Developed by "Grand Theft Auto" creator Rockstar, "Manhunt" is a stealth action game in which the player controls a death row prisoner who is manipulated into killing other offenders as a means of winning his freedom. Where it stands out (for better or worse) is in the way it forces players to execute other characters in truly sadistic ways. The intense and realistic violence included brutal actions such as suffocating someone with a plastic bag.

It was this graphic violence that made "Manhunt" such a controversial game and why it was ultimately banned in both New Zealand (per CRN) – although not before selling several thousand copies before the ban was put in place. It also faced censorship in Canada and Germany, while retailers in other countries also pulled the title. The controversy didn't exactly help Rockstar's shady reputation.

However, despite all of the criticism and controversy, "Manhunt" may well be a game that you'd still want to play. According to VentureBeat, it is one of the best horror games ever released and an example of how horror can be used well in the medium. If you do decide to give this one a spin, make sure you do so when not around your mother or father — just to avoid any potential questioning.

House Party

"House Party" is essentially the puerile and crass humor of the "American Pie" movies in video game form. That very concept is problematic, considering just how dated that particular film series has become since its debut in 1999 (per The Guardian). Just as you probably wouldn't watch any of the "American Pie" movies with the 'rents, playing "House Party" with them anywhere near you would also be a bad idea.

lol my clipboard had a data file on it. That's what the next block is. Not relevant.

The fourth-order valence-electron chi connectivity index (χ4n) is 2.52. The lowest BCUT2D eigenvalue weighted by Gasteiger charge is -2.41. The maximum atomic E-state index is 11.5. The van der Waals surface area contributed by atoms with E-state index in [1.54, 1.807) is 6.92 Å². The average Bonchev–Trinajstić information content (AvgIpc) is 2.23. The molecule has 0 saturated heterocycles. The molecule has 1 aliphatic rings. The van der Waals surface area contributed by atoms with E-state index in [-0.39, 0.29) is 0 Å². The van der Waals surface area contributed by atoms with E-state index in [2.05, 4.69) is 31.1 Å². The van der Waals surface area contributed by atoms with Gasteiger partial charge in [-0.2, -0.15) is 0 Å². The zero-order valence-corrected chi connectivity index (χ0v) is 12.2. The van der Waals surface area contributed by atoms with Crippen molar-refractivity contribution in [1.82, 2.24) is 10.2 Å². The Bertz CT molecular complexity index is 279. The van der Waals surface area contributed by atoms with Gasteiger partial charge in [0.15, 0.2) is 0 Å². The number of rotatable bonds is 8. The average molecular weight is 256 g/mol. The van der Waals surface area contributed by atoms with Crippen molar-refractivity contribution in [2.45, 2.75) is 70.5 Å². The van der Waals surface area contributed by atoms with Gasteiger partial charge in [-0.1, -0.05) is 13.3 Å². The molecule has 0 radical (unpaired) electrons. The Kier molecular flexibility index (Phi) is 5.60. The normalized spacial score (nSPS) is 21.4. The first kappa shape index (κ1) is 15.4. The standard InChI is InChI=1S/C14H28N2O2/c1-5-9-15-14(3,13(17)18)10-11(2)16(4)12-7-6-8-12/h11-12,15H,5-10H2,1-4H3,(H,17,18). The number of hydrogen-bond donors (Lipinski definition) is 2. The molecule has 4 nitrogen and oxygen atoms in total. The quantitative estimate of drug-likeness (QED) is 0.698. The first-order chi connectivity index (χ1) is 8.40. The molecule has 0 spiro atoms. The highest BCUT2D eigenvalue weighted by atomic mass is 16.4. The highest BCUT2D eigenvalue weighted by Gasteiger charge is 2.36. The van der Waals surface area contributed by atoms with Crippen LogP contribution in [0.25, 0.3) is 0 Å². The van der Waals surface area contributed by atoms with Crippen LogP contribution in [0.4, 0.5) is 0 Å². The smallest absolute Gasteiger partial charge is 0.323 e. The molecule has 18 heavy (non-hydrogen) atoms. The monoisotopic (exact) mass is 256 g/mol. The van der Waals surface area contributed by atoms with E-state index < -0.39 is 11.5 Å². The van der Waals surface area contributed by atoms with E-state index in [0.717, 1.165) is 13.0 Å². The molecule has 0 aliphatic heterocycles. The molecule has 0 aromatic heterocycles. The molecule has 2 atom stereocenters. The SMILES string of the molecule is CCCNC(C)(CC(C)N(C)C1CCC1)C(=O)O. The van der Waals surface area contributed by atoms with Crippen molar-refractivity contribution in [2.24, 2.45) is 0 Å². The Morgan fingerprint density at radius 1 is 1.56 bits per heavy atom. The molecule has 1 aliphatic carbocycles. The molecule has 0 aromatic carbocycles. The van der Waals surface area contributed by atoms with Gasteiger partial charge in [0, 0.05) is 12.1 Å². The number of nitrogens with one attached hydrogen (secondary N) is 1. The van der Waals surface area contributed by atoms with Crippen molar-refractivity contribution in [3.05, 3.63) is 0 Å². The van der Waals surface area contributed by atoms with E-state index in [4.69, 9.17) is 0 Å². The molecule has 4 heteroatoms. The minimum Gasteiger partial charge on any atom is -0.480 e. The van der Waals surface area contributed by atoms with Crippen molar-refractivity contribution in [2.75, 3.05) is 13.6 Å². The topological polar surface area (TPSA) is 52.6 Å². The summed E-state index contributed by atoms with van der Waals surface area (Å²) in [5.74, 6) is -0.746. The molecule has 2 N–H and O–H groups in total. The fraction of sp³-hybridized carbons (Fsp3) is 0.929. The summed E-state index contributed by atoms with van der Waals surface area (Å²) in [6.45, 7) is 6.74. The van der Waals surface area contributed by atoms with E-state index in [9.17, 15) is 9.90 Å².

Taking place in a large house filled with rowdy teens and college kids, the game tasks players with talking to the other guests and completing a wide variety of objectives. Many of these involve trying to seduce everyone else using less-than-savory means. Players will get drunk, start fights, and even manipulate women via blackmail.

Containing plenty of graphic imagery, Rock Paper Shotgun even noted that the gameplay and visuals are miserable, making a pretty ghastly game even worse. "House Party" has even found its way onto Twitch's list of prohibited games, so it's probably best avoided if your parents — or anyone else, for that matter — are around, unless you want them to see you trick someone into going to bed with you.

South Park: The Fractured But Whole

The only safe scenario in which someone might play "South Park: The Fractured But Whole" around their parents is if those parents are already fans of the television series. This video game is as close to the crude animated sitcom as you can get. It features the same art style, voice cast, and offensive humor that you would expect from the "South Park" franchise, meaning there's a lot here that might land you in trouble.

Whether it is the copious amount of derogatory and brutal jokes, the crude references, or the frankly appalling behavior of almost everyone you encounter, something is bound to upset discerning parents. As Polygon pointed out, even the difficulty option could well offend, with the color of the player character's skin altering the game's difficulty level. "South Park: The Fractured But Whole" is a minefield of risqué content, just like the show that inspired it.

Oh, and there's a mission in the game that forces you to choose which of the protagonist's parents to kill. If your own parents are watching, they may not love seeing your choice.